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Stamping your initials vs using a makers mark


The distinction will be between initials vs. a mark. If they are initials, then no TM is needed. However, when they are so stylized, I could see the argument being made that it needs to be trademarked. I’m not sure who determines if they are “too-stylized” to be recognizable as initials though.

I’m actually in the same boat as you in that I use a stylized version of my initials EC as my mark (years ago I used something else that I actually did TM). They aren’t as stylized as yours though and even then, I wonder if I should get a TM so it may pay to investigate it further. Just something to think about I guess

What size is your makers mark?
What size is your makers mark?

Hi Erich,
Now I am a little confused about trademarks vs name. I thought the statute said that you could use your name or a trademark along with your metal quality stamp. Do your initials qualify as your name? I didn’t think so, but educate me. I thought you’d need to use at least a first initial plus your last name?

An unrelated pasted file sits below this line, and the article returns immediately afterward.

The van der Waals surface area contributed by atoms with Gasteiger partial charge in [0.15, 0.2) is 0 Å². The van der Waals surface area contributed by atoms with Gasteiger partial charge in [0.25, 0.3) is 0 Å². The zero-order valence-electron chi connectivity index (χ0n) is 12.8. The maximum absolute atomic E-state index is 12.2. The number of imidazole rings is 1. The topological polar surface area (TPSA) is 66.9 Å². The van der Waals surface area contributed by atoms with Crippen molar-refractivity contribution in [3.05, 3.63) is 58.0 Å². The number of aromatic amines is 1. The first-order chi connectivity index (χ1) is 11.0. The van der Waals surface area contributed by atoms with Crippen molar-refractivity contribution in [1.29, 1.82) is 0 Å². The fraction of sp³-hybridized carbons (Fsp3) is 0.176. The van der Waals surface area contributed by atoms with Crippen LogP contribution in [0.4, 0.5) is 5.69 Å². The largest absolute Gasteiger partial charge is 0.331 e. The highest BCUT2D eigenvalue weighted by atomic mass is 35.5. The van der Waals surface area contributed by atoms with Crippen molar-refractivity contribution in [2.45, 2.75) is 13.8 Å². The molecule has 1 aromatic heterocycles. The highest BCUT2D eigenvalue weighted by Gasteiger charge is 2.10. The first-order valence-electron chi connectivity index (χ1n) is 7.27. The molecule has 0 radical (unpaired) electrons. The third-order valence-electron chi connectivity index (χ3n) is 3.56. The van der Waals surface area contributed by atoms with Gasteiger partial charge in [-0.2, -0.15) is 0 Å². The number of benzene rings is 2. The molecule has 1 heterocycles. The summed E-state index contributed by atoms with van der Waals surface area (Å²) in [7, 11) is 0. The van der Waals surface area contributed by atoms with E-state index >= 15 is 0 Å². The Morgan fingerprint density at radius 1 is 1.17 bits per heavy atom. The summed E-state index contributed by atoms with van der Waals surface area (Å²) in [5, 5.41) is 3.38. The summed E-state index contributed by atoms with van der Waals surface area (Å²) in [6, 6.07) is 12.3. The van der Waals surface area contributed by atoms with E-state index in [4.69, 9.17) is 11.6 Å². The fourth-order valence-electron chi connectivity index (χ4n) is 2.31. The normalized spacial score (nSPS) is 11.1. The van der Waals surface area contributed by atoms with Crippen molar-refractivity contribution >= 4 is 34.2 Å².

Hi Erich,

First, I love your mark. For me, it immediately evoked an image of the sea. Then I realized I had already looked at your gallery here. Anyway, it’s perfect.

As with most things, so much depends on interpretation, I suppose. How far can you go with a stylized font, for example, before initials are no longer recognizable as actual letters? Does it count if you need a hint to “see” the initials?

I think you can contend that those are your initials. I certainly make the same contention about my mark. But getting a trademark would definitely put all those concerns to rest. Until then, my maker’s mark is my initials – just in case anyone’s asking. :slight_smile:



Name initials are a better idea, as they are original. My business name is
"Gemz Consulting Services". So this in mind, I’m using only “GEMZ” as my
name-trademark. Original? Yes, and it’s officially sanctioned by the
Province of Ontario!